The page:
As population grows, so does Asian American influence
After being asked about the growing electoral clout of Vietnamese Americans in Northern Virginia, the excitement in Nguyen Dinh Thang's voice is palpable.
"A lot of Vietnamese Americans realize that this is a very important election. What we do [on Nov. 4] really matters," said Thang, executive director of Boat People SOS, a Falls Church-based nonprofit that assists Vietnamese refugees and immigrants in their transition to American life.
Up until recently, Thang and other groups tasked with turning out the Asian American vote had a tough time getting traction. Part of the challenge involved natural language and cultural barriers. Some was caused by a general distrust of the political system.
"Coming from a country where democracy was suppressed, it takes time to understand the [voting] process and for habits to form," said Thang. "It's also important to realize that we are a very new community, one that didn't exist until 1975. Many [Vietnamese Americans] didn't become naturalized citizens until very recently and many others are still waiting."
Similar stories can be told by Northern Virginians with ties to countries like China, India, Korea and the Philippines.
Much of the recent interest in Asian American voting habits can be traced to sheer numbers. In 1990, one in 12 Fairfax residents (8.5 percent) was of Asian or Pacific Islander descent. Last year, that figure mushroomed to one in six (15.9 percent), meaning more than 160,000 Asians now call Fairfax home.
Between 2000 and 2007, Loudoun County's Asian American community more than quadrupled, going from just over 9,000 residents eight years ago to nearly 38,000 last December. Statewide, the figure jumped from 3.7 percent in 2000 to 4.8 percent a year ago.
The group certainly played a critical role in getting Democrat Jim Webb elected to the U.S. Senate two years ago. With 76 percent of Asian American voters in his corner, Webb eked out a razor-thin victory over incumbent George Allen and tipped the balance in the Senate in favor of the Democrats.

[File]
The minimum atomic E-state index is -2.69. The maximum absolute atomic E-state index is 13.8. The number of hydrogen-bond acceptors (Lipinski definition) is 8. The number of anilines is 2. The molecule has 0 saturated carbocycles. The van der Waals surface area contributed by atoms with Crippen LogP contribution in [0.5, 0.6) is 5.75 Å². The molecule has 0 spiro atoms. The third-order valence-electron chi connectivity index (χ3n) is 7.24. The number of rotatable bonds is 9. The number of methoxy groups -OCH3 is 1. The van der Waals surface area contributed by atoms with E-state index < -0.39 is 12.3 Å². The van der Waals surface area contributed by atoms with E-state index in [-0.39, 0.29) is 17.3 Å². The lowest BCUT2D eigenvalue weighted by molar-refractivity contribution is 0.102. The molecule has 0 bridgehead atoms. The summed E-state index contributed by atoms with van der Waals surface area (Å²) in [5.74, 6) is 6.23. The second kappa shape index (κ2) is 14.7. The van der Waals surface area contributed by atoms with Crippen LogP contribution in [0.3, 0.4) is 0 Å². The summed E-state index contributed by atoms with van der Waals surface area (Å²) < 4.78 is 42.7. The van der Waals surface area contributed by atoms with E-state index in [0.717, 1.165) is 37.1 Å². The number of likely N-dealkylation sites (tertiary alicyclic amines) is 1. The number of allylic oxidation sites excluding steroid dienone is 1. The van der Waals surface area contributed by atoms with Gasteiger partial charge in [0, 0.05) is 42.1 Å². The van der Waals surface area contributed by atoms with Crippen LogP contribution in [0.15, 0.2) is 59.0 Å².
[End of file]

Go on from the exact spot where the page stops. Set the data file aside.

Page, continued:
Jeremy Mayer, a public policy professor at George Mason University, wouldn't be surprised to see Asian American voters make a similar impact next Tuesday.
"It's fair to say Asian American voters in Northern Virginia will exert tremendous influence in this election," said Mayer. "At the same time, this is not a monolithic group. What Korean Americans do is not what Vietnamese Americans is not what Indian Americans do."
That said, Mayer has seen at least one faint trend among Asian American voters over the past decade or so.
"If you look at the last four election cycles, most Asian Americans lean Democrat," said Mayer. "My sense is it's going to go that way again. Every time Sarah Palin says something about 'real America', it bothers a lot of Asian Americans. There's an undercurrent of white pride in that and it doesn't play well [among non-white voters]."
Veronica Li, a Chinese American from Vienna, is less concerned about campaign rhetoric than she is about taking the country in a positive direction.
"For me, it's more about the issues than Democrats or Republicans," said Li. "This election is going to have a big impact on my life, so it's my responsibility to know who the candidates are and what they stand for."
Li, a volunteer with the Chinese American Coalition to Get Out the Vote, is excited by the election-related buzz she has witnessed in the Chinese American community.
"There's a lot of energy, a lot of excitement," Li said. "This [presidential] race has gotten a lot of people hooked on the voting process and I think it will carry over [to future elections].
Li, who came to the U.S. as a teenager in 1967, said time spent away from China is a key factor in the voting habits of many recent immigrants.
"Politics for people from mainland China has always been dangerous and violent," she said. "We tend to shy away from it, but that changes once we familiarize ourselves with how things work [in the U.S.]"
According to Amado Uno, executive director of the Pacific Asian American Labor Alliance, there has been a dramatic shift in the attitudes and habits of Asian American voters recently.
"Our communities are starting to mature politically," said Uno, who attributes much of the change to a generation of young voters who eat, sleep and breathe politics. "We're absolutely seeing an uptick in activism and interest. And it's more than simply getting registered and going to the polls. It's also getting educated on the whole political process and its impact on their lives."
Part of the education process, Uno adds, is not aligning yourself too closely to one party or the other.
"The Asian American community is up for grabs, and that's a good thing," said Uno. "Asian Americans mirror Latinos in that there isn't a lot of party loyalty. For the most part, they're focusing on issues over party."